Midnight Commander

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Midnight Commander is an orthodox (two-pane) file manager, supporting standard file operations, virtual filesystems, panelizing of external commands, and user menus. It also includes an internal viewer, editor, and visual diff tool.

As it is based on versatile text interfaces, such as Ncurses or S-Lang, it works on a regular console, inside an X Window terminal, over SSH connections and all kinds of remote shells.


Install the mc package, or mc-gitAUR for the development version.


  • mc-solarized-git — Solarized color scheme for Midnight Commander
https://github.com/nkulikov/mc-solarized-skin || mc-solarized-gitAUR
  • mc-skin-modarin-debian — Thin versions of the modarin theme
https://launchpad.net/debian/+source/mc/3:4.8.13-3 || mc-skin-modarin-debianAUR
  • mc-skin-candy — Candy color scheme (256color)
candy256.ini ||

See also Skins in mc(1).


The below section provides a short overview on usage of Midnight commander. References to mc(1) and the Help function (F1, available in every dialog) are made in this article as Section.

Tip: All hints are available in /usr/share/mc/hints/.


In prominent view are two vertical panes. Either can list directory contents, show a plain text preview, file details, or a directory tree (see Directory Tree). File operations are accessible through the function keys or the mouse. More options are visible in a dynamic user menu (F2) and option menu (F9). Keys above F12 (F13 up to F20) are accessible through Shift. Menu and dialog options have one letter highlighted - pressing this letter (or Alt+Letter inside a text entry) directly activates the respective option.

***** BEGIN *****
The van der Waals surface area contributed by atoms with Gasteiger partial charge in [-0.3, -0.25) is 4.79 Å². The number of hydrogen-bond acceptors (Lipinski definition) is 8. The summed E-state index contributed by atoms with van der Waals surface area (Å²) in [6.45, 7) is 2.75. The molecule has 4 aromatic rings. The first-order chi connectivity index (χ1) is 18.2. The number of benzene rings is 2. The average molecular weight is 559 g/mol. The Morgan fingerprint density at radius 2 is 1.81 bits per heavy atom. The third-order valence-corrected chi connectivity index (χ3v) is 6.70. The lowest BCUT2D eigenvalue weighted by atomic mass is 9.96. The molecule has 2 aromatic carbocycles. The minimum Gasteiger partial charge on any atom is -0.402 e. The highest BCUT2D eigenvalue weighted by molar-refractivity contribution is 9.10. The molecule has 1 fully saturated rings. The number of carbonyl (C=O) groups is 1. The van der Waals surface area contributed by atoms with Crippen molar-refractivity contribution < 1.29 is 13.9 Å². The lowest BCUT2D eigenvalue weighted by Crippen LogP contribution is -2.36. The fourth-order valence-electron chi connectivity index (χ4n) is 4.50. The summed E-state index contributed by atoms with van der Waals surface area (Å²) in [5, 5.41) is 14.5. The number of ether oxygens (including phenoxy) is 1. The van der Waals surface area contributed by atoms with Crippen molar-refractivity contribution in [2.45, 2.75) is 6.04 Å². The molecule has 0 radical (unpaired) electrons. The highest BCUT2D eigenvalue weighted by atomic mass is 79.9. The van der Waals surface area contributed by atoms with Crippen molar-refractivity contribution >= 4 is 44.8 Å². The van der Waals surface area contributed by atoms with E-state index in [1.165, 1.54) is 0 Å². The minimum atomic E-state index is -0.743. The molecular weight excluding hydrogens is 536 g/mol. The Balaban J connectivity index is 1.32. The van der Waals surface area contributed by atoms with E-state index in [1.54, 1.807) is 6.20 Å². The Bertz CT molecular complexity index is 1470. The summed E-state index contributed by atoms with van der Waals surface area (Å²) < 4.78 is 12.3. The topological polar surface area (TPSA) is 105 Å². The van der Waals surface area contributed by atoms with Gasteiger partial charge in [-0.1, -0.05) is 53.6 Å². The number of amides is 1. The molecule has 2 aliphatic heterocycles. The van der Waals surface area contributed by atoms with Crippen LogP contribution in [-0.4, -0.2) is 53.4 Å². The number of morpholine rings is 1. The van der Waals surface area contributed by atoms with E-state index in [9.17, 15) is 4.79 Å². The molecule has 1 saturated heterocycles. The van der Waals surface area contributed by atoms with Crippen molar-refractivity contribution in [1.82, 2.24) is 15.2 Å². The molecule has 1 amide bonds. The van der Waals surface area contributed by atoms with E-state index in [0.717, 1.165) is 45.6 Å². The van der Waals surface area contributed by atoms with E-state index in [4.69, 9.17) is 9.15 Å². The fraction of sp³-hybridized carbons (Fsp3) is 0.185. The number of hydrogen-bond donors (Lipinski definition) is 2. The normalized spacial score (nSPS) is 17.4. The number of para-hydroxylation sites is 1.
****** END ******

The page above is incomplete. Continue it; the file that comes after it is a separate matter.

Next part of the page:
Below, a command line is visible, connected to a subshell. This shell is generally of the same type mc was launched from, and may be switched to at will (Ctrl-O), see The subshell support. On this command line, cd is interpreted by Midnight Commander, and not passed to the shell for execution. As such, special completion (such as from Zsh) is unavailable. Files in the pane interact with the command line; for example, Alt+Enter copies the name of a (selected) file to the command line.

Keybindings are generally similar to GNU Emacs. A more strict emacs keymap can be enabled (see Redefine hotkey bindings). New users may however use Lynx-like (arrow) keybindings (enabled in F9 > Options > Panel options) and mouse clicks for navigation.


These can be called via the mc interface (with Use internal enabled in F9 > Options > Configuration), or separately as symbolic links to the mc binary.